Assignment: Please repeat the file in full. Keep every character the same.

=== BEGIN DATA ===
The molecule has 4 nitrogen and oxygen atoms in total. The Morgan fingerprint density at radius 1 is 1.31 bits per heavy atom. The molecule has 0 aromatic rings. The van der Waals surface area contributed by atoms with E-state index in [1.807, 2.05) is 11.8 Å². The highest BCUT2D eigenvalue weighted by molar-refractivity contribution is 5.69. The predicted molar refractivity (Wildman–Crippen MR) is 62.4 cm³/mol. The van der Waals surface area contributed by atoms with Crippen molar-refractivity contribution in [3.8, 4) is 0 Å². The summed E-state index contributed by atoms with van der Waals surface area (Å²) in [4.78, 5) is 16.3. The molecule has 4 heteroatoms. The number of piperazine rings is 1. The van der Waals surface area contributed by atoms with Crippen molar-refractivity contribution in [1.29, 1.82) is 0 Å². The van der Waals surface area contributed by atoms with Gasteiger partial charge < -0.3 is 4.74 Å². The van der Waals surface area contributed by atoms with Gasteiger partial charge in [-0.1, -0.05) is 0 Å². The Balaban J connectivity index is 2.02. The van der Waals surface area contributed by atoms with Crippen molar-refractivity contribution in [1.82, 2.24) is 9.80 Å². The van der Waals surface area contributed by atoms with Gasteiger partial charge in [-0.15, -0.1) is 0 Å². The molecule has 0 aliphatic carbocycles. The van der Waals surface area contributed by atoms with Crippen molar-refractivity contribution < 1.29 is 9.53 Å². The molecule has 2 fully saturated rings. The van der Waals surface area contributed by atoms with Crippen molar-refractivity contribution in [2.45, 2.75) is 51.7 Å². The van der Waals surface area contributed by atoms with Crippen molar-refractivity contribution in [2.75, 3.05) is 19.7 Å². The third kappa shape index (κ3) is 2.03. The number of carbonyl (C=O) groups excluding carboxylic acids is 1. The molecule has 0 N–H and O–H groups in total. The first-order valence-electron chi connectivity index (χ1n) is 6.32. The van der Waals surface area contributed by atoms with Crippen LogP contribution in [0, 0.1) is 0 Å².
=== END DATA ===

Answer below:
The molecule has 4 nitrogen and oxygen atoms in total. The Morgan fingerprint density at radius 1 is 1.31 bits per heavy atom. The molecule has 0 aromatic rings. The van der Waals surface area contributed by atoms with E-state index in [1.807, 2.05) is 11.8 Å². The highest BCUT2D eigenvalue weighted by molar-refractivity contribution is 5.69. The predicted molar refractivity (Wildman–Crippen MR) is 62.4 cm³/mol. The van der Waals surface area contributed by atoms with Crippen molar-refractivity contribution in [3.8, 4) is 0 Å². The summed E-state index contributed by atoms with van der Waals surface area (Å²) in [4.78, 5) is 16.3. The molecule has 4 heteroatoms. The number of piperazine rings is 1. The van der Waals surface area contributed by atoms with Crippen molar-refractivity contribution in [1.29, 1.82) is 0 Å². The van der Waals surface area contributed by atoms with Gasteiger partial charge < -0.3 is 4.74 Å². The van der Waals surface area contributed by atoms with Gasteiger partial charge in [-0.1, -0.05) is 0 Å². The Balaban J connectivity index is 2.02. The van der Waals surface area contributed by atoms with Crippen molar-refractivity contribution in [1.82, 2.24) is 9.80 Å². The van der Waals surface area contributed by atoms with Gasteiger partial charge in [-0.15, -0.1) is 0 Å². The molecule has 0 aliphatic carbocycles. The van der Waals surface area contributed by atoms with Crippen molar-refractivity contribution < 1.29 is 9.53 Å². The molecule has 2 fully saturated rings. The van der Waals surface area contributed by atoms with Crippen molar-refractivity contribution in [2.45, 2.75) is 51.7 Å². The van der Waals surface area contributed by atoms with Crippen molar-refractivity contribution in [2.75, 3.05) is 19.7 Å². The third kappa shape index (κ3) is 2.03. The number of carbonyl (C=O) groups excluding carboxylic acids is 1. The molecule has 0 N–H and O–H groups in total. The first-order valence-electron chi connectivity index (χ1n) is 6.32. The van der Waals surface area contributed by atoms with Crippen LogP contribution in [0, 0.1) is 0 Å².